Hair Washing: This one took me a little longer to come up with a simple set-up that didn't waste so much water. I had made a garden sprayer shower to use, but it was too big for my hair washing needs and took too much time setting up, drying out, and storage space, so I returned everything. I only wash my hair 2x a week (weather permitting!) and didn't want to be bothered with the contraption. Since my budget it so tight, I felt that the money could be better utilized right now. I may change my mind down the road and make another one, but for now, what I have works great and only cost me $1.00 - my kind of set-up! It consists of a reused a 2 liter plastic bottle, colored black with a permanent marker, set out in the sun to warm up the water; along with another reused plastic water bottle with a squirt top to wet and rinse my hair that I refill with warm water from the bigger bottle. I basically hang upside-down over the blue dish pan and wash away. Since I don't use shampoo or conditioner, it doesn't take much water to rinse my hair (I use a baking soda / soap solution and apple cider vinegar - which is an amazing long hair detangler by the way!). I use about 1 liter of water to wash and condition my long hair. Of course, sun & wind dry when done! The hardest part is the bending over the dishpan - OUCH on the lower back!
|Hair Washing Station|
Dish Washing: Since I haven't been able to do much cooking, I haven't had many dishes to wash. Typically I try to use only about 2 cups of water or less to wash, unless I have a lot of dishes. I use a small amount of environmentally safe dish soap for washing and a spray bottle of water with a little vinegar to rinse with. I also strain out any food particles from cooking or the dirty dishwater with a coffee filter in a funnel before the water goes into my gray water jug.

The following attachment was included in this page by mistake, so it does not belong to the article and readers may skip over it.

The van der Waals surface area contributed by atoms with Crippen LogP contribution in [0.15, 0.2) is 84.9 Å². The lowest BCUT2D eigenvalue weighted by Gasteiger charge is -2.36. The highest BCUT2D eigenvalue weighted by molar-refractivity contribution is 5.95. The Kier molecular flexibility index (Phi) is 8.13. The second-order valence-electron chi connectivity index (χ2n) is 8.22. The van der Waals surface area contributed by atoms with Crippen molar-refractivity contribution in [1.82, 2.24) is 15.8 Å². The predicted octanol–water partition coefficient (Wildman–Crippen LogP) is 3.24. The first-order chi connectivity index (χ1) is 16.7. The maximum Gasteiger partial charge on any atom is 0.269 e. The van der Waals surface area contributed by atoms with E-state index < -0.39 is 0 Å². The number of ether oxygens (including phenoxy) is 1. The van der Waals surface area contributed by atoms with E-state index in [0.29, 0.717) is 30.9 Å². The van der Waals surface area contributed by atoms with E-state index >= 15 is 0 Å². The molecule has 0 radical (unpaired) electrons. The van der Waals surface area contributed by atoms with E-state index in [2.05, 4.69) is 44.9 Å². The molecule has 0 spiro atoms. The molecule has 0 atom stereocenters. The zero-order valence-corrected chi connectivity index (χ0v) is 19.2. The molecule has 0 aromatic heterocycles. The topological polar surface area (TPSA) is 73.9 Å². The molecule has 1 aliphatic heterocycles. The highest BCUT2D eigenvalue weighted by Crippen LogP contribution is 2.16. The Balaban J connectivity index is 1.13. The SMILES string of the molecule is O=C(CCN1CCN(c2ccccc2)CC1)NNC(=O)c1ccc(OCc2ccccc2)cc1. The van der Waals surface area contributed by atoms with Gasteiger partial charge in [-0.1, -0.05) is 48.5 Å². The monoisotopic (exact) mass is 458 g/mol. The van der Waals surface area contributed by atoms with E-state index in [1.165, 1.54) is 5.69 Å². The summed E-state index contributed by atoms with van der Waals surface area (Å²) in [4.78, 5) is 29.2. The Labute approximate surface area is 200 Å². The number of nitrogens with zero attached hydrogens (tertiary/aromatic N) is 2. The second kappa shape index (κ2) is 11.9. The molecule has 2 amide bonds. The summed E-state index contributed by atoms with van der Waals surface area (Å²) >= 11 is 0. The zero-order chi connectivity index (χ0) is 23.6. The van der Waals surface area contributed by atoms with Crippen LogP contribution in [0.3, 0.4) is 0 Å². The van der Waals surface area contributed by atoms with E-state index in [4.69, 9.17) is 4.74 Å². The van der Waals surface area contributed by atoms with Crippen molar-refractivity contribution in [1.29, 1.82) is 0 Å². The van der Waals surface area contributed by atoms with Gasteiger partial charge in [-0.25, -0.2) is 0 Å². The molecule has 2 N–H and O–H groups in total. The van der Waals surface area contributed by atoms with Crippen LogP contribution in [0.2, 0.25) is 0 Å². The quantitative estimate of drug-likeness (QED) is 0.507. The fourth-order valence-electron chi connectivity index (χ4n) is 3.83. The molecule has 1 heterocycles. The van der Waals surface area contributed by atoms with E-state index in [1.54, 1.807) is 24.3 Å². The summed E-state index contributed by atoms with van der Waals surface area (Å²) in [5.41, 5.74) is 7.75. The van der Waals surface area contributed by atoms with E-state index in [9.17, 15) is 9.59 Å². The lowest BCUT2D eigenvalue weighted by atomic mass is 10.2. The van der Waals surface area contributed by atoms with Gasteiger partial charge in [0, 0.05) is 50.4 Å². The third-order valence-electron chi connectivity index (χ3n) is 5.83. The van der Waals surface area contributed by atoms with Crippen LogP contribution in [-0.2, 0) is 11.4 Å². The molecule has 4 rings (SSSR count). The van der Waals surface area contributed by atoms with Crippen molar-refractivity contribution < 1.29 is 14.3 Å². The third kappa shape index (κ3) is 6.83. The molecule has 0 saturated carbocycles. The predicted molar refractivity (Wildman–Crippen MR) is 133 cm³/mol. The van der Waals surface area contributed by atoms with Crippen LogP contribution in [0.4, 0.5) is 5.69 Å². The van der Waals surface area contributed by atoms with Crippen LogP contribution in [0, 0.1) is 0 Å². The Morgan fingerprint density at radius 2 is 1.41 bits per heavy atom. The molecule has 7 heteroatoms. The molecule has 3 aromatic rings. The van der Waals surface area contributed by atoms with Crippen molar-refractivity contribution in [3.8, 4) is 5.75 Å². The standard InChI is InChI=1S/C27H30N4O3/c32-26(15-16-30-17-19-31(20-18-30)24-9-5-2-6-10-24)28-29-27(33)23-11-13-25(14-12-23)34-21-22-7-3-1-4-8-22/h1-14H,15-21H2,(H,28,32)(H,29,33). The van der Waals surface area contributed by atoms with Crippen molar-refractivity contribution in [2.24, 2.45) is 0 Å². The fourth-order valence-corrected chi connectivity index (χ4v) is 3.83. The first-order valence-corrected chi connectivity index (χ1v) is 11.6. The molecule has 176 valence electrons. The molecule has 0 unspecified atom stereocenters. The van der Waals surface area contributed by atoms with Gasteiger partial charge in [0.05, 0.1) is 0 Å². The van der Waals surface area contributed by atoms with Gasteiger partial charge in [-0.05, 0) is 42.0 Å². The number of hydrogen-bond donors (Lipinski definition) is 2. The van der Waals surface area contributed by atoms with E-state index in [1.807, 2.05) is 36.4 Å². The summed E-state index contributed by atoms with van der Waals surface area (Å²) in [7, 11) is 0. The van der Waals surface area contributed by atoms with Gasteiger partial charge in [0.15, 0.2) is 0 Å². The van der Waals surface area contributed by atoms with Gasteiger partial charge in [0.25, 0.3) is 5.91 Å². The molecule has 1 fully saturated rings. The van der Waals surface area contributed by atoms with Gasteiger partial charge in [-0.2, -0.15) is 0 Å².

Bathroom: My family and friends are quite familiar with my "morning constitutional" routine and beautiful sunrise pictures when I lived on the farm; but for the rest of you, I will share. (Com'on, you were dying to know! Fidgeting on the edge of your seats aren't you?). I have re-purposed wide mouth jugs for my "pee jug" which I keep inside the trailer. I wanted to build a urine diverting composting toilet, but the urine diverters were too expensive and came with a bunch of stuff I didn't want; plus adding one to my bucket made it too big to move in and out of the trailer daily. So, after 2 years of designs and redesigns, I finally came up with a "composting" toilet that works for me and cost less than $20.00. Using my pee jug, I keep at least 95% of my urine out of the bucket, and it has been working well so far with no smell from the bucket. As for the bucket, I double line it with tall kitchen garbage bags and at the moment, use peat moss for the covering medium - I know, GASP!! So horrible for the environment!, but all I could get at the time. I want to try coconut coir since it is environmentally sustainable and comes in small, light weight, dried bricks. When the inner bag is mostly full, I take it out, tie it up tight so nothing can fall out and put it in a plastic shopping bag which I tie up tightly and toss into the garbage. I hate using the plastic bags, but I don't have anywhere to compost it. Digging catholes in the desert is NOT easy with the hard, rocky ground and dumping that much waste in a couple of catholes is too much and not a good idea for established dispersed camping sites. Packing it out has the least impact.